The Different Types of Criminal Defenses

At the Law Office of Matthew L. Collins of Lawrenceburg, KY we want you to be well informed on a few different types of criminal defenses that have can be used at trial.

The accused party (known as a defendant,) needs a criminal defense attorney to prevent a guilty verdict, or to negotiate with the prosecutor for the best possible plea deal. Very generally, a criminal defense is the strategic argument used by an attorney to challenge the validity of the prosecution’s evidence. At the Law Office of Matthew L. Collins, serving the Central Kentucky area (including Anderson County, Woodford County, and Fayette County,) we think it can be useful for people to be well informed on some different criminal defense tactics, in case you ever find yourself accused of a crime.

Affirmative Defense

Whereas many criminal defense strategies attempt to strike down evidence presented by the prosecution, an affirmative defense admits some of the evidence as truth, but attempts to explain that evidence in a different light than that in which the prosecution casts that evidence. An affirmative defense is also sometimes known as an “excuse defense.” For example, Person A is accused of intentionally destroying Person B’s property by colliding with Person B’s property with their car. Person A can admit that they intentionally collided with Person B’s property, but did so to avoid hitting a child who was standing in the road. This affirmative defense (or “excuse defense”) can be used to justify the actions of Person A, and defeat criminal charges levied against Person A.

Insanity Defense

The insanity defense has become much more popular with the popularization of television crime dramas. The insanity defense generally will not result in the dropping of a charge entirely, but it will affect what is accepted as the intent of the crime. Because this plea has become much more popular, standards have been advanced to define exactly constitutes mental insanity, most of which state that insanity is defined by the actor’s lack of understanding of the wrongfulness of their act.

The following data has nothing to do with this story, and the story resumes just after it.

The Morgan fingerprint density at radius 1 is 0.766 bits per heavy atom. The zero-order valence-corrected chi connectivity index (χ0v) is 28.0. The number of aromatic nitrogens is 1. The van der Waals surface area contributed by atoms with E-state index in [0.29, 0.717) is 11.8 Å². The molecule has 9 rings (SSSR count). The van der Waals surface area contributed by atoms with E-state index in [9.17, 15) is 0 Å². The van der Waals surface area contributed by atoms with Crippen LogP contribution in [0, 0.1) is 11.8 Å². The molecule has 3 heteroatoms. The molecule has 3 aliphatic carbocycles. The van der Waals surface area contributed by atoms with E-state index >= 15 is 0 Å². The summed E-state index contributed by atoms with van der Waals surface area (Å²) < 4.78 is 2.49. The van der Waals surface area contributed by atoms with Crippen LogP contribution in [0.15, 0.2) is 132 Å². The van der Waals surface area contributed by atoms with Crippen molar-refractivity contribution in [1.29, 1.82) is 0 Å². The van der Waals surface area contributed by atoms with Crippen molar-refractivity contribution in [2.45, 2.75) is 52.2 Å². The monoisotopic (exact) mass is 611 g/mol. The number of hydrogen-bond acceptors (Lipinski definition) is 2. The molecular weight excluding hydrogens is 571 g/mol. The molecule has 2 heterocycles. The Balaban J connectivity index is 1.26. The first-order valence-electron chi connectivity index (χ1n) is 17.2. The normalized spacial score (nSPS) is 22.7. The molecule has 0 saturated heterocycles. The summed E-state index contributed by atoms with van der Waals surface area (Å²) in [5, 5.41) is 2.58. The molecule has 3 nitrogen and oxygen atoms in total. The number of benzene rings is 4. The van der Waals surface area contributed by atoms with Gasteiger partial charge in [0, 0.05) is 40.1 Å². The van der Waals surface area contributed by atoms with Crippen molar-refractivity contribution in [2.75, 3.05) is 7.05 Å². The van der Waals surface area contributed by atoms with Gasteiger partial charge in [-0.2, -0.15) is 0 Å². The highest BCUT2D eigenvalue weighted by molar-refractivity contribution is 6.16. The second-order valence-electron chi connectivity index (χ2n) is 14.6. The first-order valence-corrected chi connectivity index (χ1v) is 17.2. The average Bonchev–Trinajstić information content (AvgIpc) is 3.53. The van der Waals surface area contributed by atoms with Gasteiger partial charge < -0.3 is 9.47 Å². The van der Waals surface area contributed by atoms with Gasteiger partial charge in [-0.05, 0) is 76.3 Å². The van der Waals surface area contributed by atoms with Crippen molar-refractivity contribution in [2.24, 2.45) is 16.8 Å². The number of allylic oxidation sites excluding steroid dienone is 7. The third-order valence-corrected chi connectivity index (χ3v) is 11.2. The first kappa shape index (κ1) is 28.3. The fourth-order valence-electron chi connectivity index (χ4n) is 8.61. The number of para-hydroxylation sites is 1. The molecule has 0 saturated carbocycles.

Self-Defense

Self-defense is an affirmative defense tactic used when a crime is committed to defend oneself. If an act is taken in self-defense, it is usually seen as no crime, and punishment will not be imposed. For a self-defense argument to hold up in court, the defense must show that a defendant was forced to commit a crime in order to maintain their own safety. This defense must fall within the rule of law, and is one of the most often used defenses at trial. In a trial in which self defense is being argued as an excuse for committing a crime, there is often a need to prove that the defendant’s fear for his or her safety was reasonable.

Duress

Duress defense is when the defendant claims that they were forced into the unlawful act for which they are being charged. Duress is a feasible defense plan in many cases, although generally not when a defendant has been accused of murder, accessory to murder, or treason. Duress cannot be invoked unless the defendant was faced with the threat of imminent peril of death or serious bodily injury to the accused or someone they cared for.

The Law Offices of Matthew L. Collins

Located in Lawrenceburg, Kentucky Matthew L. Collins grew up in Central Kentucky, and learned to practice his craft throughout the Bluegrass. If you are faced with an impending criminal trial and are in need of criminal defense counsel, The Law Office of Matthew L. Collins is here to help. Contact our office today to set up a consultation.

2017-11-02T18:10:04+00:00